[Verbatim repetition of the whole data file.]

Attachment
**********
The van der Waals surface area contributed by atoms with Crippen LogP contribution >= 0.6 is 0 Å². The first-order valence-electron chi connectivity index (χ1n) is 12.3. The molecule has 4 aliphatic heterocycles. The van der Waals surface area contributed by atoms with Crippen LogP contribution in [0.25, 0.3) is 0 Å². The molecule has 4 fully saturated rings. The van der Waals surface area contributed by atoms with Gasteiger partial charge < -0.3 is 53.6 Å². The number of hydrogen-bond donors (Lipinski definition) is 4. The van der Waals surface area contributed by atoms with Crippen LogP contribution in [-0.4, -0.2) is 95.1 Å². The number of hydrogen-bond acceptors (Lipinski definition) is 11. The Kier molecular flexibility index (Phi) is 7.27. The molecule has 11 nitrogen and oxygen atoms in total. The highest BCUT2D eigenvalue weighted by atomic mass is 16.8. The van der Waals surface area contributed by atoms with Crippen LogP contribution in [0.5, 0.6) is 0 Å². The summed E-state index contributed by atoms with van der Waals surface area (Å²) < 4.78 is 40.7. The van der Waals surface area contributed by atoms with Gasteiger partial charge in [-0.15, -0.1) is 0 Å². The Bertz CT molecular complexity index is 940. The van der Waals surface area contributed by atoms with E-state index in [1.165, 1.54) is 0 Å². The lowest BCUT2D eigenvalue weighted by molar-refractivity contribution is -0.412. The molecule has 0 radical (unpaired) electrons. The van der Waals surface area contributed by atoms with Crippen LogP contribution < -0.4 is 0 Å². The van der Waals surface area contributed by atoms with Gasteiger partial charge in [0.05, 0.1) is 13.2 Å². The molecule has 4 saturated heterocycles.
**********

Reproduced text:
The van der Waals surface area contributed by atoms with Crippen LogP contribution >= 0.6 is 0 Å². The first-order valence-electron chi connectivity index (χ1n) is 12.3. The molecule has 4 aliphatic heterocycles. The van der Waals surface area contributed by atoms with Crippen LogP contribution in [0.25, 0.3) is 0 Å². The molecule has 4 fully saturated rings. The van der Waals surface area contributed by atoms with Gasteiger partial charge < -0.3 is 53.6 Å². The number of hydrogen-bond donors (Lipinski definition) is 4. The van der Waals surface area contributed by atoms with Crippen LogP contribution in [-0.4, -0.2) is 95.1 Å². The number of hydrogen-bond acceptors (Lipinski definition) is 11. The Kier molecular flexibility index (Phi) is 7.27. The molecule has 11 nitrogen and oxygen atoms in total. The highest BCUT2D eigenvalue weighted by atomic mass is 16.8. The van der Waals surface area contributed by atoms with Crippen LogP contribution in [0.5, 0.6) is 0 Å². The summed E-state index contributed by atoms with van der Waals surface area (Å²) < 4.78 is 40.7. The van der Waals surface area contributed by atoms with Gasteiger partial charge in [-0.15, -0.1) is 0 Å². The Bertz CT molecular complexity index is 940. The van der Waals surface area contributed by atoms with E-state index in [1.165, 1.54) is 0 Å². The lowest BCUT2D eigenvalue weighted by molar-refractivity contribution is -0.412. The molecule has 0 radical (unpaired) electrons. The van der Waals surface area contributed by atoms with Crippen LogP contribution < -0.4 is 0 Å². The van der Waals surface area contributed by atoms with Gasteiger partial charge in [0.05, 0.1) is 13.2 Å². The molecule has 4 saturated heterocycles.